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"Talespin" on DVD: Spinning Discs that are as Fun as Spinning Rotors

by on September 26, 2006

Talespin is the latest in a pair of DVD releases from Disney. Featuring Baloo, King Louie and Shere Khan from the Disney classic Jungle Book, Talespin introduces Kit Cloudkicker, Rebecca and Molly Cunningham and the best part of this series, Don Karnage and the Air Pirates.

It’s always strange watching cartoons as an adult that you remember watching as a kid. In some cases they surprise you (Animaniacs) in how well they still hold-up, while other times they are hit and miss (Gargoyles). With Talespin I find myself laughing at Don Karnage more than the other characters and while I’m obviously way out of the show’s original target audience, sometimes nostalgia just isn’t worth revisiting.

The show is still extremely well-suited for kids to enjoy today, but aside from the Don Karnage bits (in particular a line from the series’ four-part pilot, “…I am speaking to you with my voice…”), I really didn’t find myself too interested in anything this series has to offer.

It’s also rather distracting, these old Disney shows; the animation is almost too fluid and a lot of the voices kind of roll over the characters’ mouths. It’s hard to explain, but it almost looks out of sync at times. Considering this is common in old animation, I know it’s just the show itself and not the DVD transfer…but the first appearance of Don Karnage and his talking to a pilot of Shere Khan is quite distracting as the words don’t exactly sync with the mouth movements.

In short, you may want to think twice about reliving any nostalgia you have for this series. While I hope it sells well on DVD to get it all out there for another generation of younglings to enjoy, I really don’t think this show has retained any kind of fanbase that other recent Disney DVD releases (Darkwing Duck, Gargoyles) have.

Presented in three thin-packs and a slip case, the packaging is attractive and well done. No flaky looking images from the show adorn the packaging (unlike Darkwing Duck) and instead we have very clean stock-art on both the packaging and individual DVD cases.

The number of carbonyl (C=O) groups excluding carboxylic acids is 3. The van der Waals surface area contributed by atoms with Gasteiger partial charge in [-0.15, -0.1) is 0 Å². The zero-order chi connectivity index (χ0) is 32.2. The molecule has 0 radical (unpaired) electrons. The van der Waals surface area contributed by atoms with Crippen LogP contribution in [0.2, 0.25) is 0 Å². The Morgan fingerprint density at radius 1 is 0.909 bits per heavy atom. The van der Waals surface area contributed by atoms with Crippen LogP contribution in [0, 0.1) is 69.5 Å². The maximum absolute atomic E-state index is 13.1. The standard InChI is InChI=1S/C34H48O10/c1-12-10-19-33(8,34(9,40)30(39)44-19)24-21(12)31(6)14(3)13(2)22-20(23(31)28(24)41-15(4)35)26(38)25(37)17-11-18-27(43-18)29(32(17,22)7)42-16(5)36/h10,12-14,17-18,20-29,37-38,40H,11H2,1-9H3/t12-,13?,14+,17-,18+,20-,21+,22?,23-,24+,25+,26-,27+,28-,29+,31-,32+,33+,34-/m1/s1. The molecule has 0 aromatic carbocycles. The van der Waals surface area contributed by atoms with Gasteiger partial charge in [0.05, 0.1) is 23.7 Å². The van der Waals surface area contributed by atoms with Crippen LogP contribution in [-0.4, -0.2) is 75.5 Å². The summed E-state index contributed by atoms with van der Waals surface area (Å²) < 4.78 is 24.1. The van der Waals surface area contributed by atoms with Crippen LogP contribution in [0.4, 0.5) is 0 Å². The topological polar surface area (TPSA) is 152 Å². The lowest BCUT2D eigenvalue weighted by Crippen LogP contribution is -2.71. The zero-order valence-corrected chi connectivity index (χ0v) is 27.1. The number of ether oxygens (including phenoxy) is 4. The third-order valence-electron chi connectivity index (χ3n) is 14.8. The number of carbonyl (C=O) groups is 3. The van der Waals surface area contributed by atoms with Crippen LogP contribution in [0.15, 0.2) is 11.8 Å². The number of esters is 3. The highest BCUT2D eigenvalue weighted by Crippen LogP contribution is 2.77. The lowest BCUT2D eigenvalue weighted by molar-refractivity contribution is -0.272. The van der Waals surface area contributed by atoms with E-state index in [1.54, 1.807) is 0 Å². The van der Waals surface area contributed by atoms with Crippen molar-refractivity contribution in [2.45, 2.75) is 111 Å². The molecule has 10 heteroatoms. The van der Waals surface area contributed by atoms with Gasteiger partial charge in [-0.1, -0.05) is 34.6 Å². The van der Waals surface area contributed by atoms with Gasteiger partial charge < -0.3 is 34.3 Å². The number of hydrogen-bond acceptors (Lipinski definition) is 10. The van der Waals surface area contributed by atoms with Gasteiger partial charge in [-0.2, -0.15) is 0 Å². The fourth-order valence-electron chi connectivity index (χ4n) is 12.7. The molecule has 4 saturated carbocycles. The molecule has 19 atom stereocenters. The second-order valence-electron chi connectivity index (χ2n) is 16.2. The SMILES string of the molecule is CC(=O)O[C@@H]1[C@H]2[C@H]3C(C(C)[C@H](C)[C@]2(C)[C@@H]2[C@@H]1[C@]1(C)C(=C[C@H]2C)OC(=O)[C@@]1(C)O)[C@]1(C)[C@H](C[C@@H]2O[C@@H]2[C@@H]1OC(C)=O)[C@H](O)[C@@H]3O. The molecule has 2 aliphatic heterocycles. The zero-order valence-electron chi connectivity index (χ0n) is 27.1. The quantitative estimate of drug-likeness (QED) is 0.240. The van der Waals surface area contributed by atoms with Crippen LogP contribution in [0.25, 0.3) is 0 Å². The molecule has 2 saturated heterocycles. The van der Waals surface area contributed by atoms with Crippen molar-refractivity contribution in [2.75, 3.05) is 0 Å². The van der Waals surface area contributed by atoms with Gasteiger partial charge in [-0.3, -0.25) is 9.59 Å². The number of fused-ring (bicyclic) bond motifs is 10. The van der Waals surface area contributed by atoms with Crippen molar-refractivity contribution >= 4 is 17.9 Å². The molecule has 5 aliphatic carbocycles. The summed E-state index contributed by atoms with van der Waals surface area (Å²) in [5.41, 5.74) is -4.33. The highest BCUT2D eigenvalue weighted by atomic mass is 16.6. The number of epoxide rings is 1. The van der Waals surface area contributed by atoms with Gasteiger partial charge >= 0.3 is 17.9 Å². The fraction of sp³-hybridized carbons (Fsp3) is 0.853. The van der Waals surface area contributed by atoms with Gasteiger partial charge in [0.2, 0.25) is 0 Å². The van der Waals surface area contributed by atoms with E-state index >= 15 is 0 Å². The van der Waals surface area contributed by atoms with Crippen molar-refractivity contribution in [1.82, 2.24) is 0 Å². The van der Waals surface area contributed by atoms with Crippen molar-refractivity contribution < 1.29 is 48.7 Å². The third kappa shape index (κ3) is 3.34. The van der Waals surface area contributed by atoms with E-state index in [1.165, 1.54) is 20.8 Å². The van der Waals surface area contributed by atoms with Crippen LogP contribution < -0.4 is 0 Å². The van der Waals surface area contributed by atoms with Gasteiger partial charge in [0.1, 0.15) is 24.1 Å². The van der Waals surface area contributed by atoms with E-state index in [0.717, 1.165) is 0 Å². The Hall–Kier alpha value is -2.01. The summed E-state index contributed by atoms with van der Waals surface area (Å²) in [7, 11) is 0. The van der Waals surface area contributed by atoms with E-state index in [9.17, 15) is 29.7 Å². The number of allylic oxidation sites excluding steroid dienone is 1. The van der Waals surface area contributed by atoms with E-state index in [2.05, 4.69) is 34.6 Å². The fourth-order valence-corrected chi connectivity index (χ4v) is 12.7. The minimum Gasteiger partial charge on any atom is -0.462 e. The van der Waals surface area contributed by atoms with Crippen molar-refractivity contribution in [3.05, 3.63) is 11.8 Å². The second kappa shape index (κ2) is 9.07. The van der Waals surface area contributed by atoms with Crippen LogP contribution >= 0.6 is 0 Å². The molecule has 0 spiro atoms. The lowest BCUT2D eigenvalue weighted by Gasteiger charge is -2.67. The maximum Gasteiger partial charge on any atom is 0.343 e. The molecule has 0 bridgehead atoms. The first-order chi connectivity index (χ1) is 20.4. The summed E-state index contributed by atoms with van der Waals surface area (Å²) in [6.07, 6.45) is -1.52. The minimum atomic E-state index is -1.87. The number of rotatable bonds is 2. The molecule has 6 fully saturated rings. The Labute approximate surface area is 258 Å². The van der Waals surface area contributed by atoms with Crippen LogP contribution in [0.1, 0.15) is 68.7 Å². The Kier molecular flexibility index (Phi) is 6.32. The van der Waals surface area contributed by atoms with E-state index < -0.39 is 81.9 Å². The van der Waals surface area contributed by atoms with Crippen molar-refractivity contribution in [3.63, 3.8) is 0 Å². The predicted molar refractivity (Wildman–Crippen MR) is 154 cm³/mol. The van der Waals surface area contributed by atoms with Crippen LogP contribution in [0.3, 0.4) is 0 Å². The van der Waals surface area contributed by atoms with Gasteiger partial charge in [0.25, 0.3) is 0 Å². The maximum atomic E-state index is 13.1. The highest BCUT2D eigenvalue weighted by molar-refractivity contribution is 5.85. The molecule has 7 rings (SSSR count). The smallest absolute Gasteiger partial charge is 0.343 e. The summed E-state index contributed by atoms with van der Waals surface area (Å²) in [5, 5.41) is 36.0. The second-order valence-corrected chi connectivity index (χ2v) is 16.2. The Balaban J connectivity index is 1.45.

Menus for the show have audio over the main menu only and feature none of the crappy clip-art that adorns the Gargoyles DVD menus. Unfortunately, none of the episodes contain chapter stops. I cannot stress how much a few chapter stops in an episode would make watching so much easier, especially when the show’s theme song is nearly a full minute long and watching it twenty seven times throughout the DVD set is just a bit much. A few chapter stops in each episode would suffice, so here’s hoping they’ll put them in future releases!

Video is on-par with past Disney DVD releases of older cartoons. This isn’t a good thing, mind you; due to the colorful nature of the show and the show’s age, compression comes out in the grain and unless you’re further than three feet away from the TV, it’s really noticeable in some sequences. Pile on some interlacing and a general muddy transfer and it’s not the prettiest thing you’ve seen, but certainly better than what you’d get off of cable.

Audio is crisp and clear and is quite possibly the best thing about the set, short of the clean packaging and menu art.

There are no special features on the discs, sans trailers. As I said before I don’t think this show has quite the fanbase other Disney releases have. Still, you buy the DVDs first and foremost for the episodes themselves and with twenty-seven of them spread across three discs, it’s a great value if you’re a fan or know a young kid who loves the Jungle Book.

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